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What’s your favorite political book, movie or TV show?

With the year winding down, The Sacto Politico decided to take a less hard-nosed survey of a party of politics that connects us all. We asked California politicos of all stripes and types the same question: “What is your favorite book, movie or TV show about politics and why?” Here are the 15 answers received.

Fiona Ma

California State Treasurer

“My number one favorite is Veep. I loved Julia Louis Dreyfus and the cast. It was light and easy to watch. It displayed the humorous side of what we face as public servants. I’m also enjoying Queen’s Gambit. It shows the politics in the chess world, the lack of females and the challenges for women to make it to the top.”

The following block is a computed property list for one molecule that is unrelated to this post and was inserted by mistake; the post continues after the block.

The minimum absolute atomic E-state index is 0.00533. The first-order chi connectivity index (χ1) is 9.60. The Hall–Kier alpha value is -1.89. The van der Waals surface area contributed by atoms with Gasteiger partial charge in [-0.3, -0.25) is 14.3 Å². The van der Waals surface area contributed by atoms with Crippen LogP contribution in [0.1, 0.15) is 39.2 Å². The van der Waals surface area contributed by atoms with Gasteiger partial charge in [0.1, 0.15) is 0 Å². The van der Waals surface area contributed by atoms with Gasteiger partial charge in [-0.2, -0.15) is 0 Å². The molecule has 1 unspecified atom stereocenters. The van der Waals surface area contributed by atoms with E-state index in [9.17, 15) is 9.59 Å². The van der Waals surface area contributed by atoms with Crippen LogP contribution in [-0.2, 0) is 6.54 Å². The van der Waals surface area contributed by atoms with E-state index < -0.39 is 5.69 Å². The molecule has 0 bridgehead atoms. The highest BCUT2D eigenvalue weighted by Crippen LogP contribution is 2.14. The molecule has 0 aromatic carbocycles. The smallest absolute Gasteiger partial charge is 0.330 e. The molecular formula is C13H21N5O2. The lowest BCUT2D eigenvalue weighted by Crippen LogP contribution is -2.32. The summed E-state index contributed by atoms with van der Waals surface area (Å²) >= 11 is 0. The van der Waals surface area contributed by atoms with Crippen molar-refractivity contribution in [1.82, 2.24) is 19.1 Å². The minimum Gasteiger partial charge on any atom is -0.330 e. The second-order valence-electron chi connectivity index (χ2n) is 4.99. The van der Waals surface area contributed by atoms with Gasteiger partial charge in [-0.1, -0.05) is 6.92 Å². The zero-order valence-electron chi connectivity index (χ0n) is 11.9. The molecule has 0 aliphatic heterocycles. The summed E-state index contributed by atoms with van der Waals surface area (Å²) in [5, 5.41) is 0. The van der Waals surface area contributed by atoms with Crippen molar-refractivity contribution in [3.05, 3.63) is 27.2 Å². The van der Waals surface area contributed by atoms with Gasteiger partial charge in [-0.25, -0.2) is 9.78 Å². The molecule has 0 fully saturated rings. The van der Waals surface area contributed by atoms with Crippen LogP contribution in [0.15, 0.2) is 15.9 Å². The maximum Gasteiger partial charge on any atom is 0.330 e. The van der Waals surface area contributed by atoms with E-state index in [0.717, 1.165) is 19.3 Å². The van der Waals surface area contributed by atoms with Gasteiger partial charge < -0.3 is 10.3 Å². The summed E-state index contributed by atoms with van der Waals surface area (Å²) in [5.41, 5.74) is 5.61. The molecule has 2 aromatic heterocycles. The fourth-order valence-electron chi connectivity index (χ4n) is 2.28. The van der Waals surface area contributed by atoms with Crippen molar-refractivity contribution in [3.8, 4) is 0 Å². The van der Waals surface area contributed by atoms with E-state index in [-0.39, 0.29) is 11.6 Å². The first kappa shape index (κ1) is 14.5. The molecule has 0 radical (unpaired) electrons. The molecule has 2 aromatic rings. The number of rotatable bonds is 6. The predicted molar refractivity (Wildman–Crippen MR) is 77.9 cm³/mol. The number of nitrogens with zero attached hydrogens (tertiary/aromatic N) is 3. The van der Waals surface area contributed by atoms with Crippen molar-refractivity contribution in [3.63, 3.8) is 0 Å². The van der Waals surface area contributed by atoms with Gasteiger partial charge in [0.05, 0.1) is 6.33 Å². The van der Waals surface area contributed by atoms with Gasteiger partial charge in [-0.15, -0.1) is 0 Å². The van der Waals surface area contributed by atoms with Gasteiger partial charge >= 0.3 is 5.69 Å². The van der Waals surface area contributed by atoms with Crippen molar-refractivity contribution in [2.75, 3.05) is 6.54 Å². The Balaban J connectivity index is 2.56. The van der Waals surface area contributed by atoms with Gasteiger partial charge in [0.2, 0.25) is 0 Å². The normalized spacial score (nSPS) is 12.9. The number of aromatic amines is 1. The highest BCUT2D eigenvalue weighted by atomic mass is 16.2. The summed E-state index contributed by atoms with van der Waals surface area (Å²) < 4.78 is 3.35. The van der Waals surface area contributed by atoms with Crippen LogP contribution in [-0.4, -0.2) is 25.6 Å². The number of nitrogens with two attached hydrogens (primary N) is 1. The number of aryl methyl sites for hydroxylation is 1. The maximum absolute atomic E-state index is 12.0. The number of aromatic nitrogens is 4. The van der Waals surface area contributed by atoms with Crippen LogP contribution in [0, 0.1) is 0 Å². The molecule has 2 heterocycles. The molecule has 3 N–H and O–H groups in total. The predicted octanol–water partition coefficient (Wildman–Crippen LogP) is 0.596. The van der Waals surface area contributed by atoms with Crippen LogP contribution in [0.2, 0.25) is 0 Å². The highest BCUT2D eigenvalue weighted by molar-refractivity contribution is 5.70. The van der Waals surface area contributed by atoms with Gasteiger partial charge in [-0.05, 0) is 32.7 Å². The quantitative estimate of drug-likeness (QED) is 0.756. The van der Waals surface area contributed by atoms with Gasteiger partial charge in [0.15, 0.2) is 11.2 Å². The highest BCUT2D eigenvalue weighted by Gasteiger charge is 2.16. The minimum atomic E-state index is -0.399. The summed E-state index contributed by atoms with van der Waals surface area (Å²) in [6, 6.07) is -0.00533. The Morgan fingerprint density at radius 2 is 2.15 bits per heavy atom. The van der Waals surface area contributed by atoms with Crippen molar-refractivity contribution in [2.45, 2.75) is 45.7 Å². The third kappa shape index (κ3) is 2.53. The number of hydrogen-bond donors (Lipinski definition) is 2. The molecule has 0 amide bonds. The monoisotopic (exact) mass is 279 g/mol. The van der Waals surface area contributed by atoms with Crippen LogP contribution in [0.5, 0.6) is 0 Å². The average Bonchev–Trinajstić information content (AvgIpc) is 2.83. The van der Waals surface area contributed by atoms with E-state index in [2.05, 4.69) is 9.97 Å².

Kevin McCarty

California State Assembly member (Sacramento)

“I loved The Wire for so many reasons. First, I think it’s the beat show ever... and Barack Obama agrees with me! Their focus on race, poverty, crime in Urban America was riveting, as was the response from Maryland politicians and policy makers. While not always flattering, they show the complexities of elected officials trying to do good in terms of political pressure, trade-offs, and sometimes irrational behavior.”

Betty Yee

California State Controller

“My favorite political movie is Mr. Smith Goes to Washington. Each time I see it I lament, ‘The more things change, the more they stay the same.’ My favorite political book is Founding Gardeners because of the role that horticulture, botany, and agriculture played in the political and personal lives of our founding fathers. Plus gardening my personal hobby to get away from politics.”

Rich Desmond